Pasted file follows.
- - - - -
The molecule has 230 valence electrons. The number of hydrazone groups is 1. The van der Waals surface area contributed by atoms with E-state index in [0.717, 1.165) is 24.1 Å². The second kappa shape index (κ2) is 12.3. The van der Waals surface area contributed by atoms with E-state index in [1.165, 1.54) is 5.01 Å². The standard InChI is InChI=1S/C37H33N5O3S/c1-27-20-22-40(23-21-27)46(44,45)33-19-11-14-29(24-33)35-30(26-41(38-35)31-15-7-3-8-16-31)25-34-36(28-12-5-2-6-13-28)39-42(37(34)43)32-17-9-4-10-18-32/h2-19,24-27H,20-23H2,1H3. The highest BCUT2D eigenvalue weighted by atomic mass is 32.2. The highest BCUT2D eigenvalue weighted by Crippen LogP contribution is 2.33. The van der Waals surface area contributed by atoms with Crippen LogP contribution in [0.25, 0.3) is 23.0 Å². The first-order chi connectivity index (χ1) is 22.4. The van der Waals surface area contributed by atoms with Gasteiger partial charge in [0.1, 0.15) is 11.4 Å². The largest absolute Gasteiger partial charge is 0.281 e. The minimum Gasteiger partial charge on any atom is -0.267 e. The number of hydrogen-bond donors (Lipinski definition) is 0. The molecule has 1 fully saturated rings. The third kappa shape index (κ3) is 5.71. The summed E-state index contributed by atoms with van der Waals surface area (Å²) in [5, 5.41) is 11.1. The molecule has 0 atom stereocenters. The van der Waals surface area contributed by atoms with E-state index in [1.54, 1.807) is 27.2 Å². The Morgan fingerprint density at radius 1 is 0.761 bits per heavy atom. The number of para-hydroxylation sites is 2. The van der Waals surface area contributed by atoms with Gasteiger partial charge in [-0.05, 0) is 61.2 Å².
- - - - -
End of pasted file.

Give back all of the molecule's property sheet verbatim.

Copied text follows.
The molecule has 230 valence electrons. The number of hydrazone groups is 1. The van der Waals surface area contributed by atoms with E-state index in [0.717, 1.165) is 24.1 Å². The second kappa shape index (κ2) is 12.3. The van der Waals surface area contributed by atoms with E-state index in [1.165, 1.54) is 5.01 Å². The standard InChI is InChI=1S/C37H33N5O3S/c1-27-20-22-40(23-21-27)46(44,45)33-19-11-14-29(24-33)35-30(26-41(38-35)31-15-7-3-8-16-31)25-34-36(28-12-5-2-6-13-28)39-42(37(34)43)32-17-9-4-10-18-32/h2-19,24-27H,20-23H2,1H3. The highest BCUT2D eigenvalue weighted by atomic mass is 32.2. The highest BCUT2D eigenvalue weighted by Crippen LogP contribution is 2.33. The van der Waals surface area contributed by atoms with Crippen LogP contribution in [0.25, 0.3) is 23.0 Å². The first-order chi connectivity index (χ1) is 22.4. The van der Waals surface area contributed by atoms with Gasteiger partial charge in [0.1, 0.15) is 11.4 Å². The largest absolute Gasteiger partial charge is 0.281 e. The minimum Gasteiger partial charge on any atom is -0.267 e. The number of hydrogen-bond donors (Lipinski definition) is 0. The molecule has 1 fully saturated rings. The third kappa shape index (κ3) is 5.71. The summed E-state index contributed by atoms with van der Waals surface area (Å²) in [5, 5.41) is 11.1. The molecule has 0 atom stereocenters. The van der Waals surface area contributed by atoms with E-state index in [1.54, 1.807) is 27.2 Å². The Morgan fingerprint density at radius 1 is 0.761 bits per heavy atom. The number of para-hydroxylation sites is 2. The van der Waals surface area contributed by atoms with Gasteiger partial charge in [-0.05, 0) is 61.2 Å².